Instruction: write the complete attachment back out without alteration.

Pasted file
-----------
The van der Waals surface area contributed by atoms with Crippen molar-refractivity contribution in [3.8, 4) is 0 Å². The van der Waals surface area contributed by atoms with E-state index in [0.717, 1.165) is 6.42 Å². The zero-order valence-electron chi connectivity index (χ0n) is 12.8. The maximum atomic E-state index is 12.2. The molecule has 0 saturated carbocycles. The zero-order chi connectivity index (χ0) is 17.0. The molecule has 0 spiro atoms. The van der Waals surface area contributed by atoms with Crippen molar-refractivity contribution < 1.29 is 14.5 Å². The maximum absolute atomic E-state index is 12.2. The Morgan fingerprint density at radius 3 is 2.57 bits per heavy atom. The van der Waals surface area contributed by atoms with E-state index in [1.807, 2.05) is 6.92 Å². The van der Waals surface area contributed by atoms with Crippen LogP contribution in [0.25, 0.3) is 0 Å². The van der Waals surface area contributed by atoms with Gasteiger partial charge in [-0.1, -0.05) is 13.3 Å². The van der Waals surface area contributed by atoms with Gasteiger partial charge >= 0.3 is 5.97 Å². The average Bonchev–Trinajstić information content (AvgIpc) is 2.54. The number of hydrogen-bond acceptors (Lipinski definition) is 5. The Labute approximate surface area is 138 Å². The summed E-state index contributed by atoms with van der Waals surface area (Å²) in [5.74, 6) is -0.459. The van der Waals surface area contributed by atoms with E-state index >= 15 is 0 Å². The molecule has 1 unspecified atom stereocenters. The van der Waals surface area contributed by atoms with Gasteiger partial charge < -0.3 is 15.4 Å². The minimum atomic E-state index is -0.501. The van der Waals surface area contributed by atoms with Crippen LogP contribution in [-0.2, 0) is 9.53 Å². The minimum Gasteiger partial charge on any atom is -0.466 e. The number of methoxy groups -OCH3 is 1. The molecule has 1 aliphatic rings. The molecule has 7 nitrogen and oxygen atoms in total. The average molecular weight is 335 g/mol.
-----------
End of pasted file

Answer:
The van der Waals surface area contributed by atoms with Crippen molar-refractivity contribution in [3.8, 4) is 0 Å². The van der Waals surface area contributed by atoms with E-state index in [0.717, 1.165) is 6.42 Å². The zero-order valence-electron chi connectivity index (χ0n) is 12.8. The maximum atomic E-state index is 12.2. The molecule has 0 saturated carbocycles. The zero-order chi connectivity index (χ0) is 17.0. The molecule has 0 spiro atoms. The van der Waals surface area contributed by atoms with Crippen molar-refractivity contribution < 1.29 is 14.5 Å². The maximum absolute atomic E-state index is 12.2. The Morgan fingerprint density at radius 3 is 2.57 bits per heavy atom. The van der Waals surface area contributed by atoms with E-state index in [1.807, 2.05) is 6.92 Å². The van der Waals surface area contributed by atoms with Crippen LogP contribution in [0.25, 0.3) is 0 Å². The van der Waals surface area contributed by atoms with Gasteiger partial charge in [-0.1, -0.05) is 13.3 Å². The van der Waals surface area contributed by atoms with Gasteiger partial charge >= 0.3 is 5.97 Å². The average Bonchev–Trinajstić information content (AvgIpc) is 2.54. The number of hydrogen-bond acceptors (Lipinski definition) is 5. The Labute approximate surface area is 138 Å². The summed E-state index contributed by atoms with van der Waals surface area (Å²) in [5.74, 6) is -0.459. The van der Waals surface area contributed by atoms with E-state index >= 15 is 0 Å². The molecule has 1 unspecified atom stereocenters. The van der Waals surface area contributed by atoms with Gasteiger partial charge < -0.3 is 15.4 Å². The minimum atomic E-state index is -0.501. The van der Waals surface area contributed by atoms with Crippen LogP contribution in [-0.2, 0) is 9.53 Å². The minimum Gasteiger partial charge on any atom is -0.466 e. The number of methoxy groups -OCH3 is 1. The molecule has 1 aliphatic rings. The molecule has 7 nitrogen and oxygen atoms in total. The average molecular weight is 335 g/mol.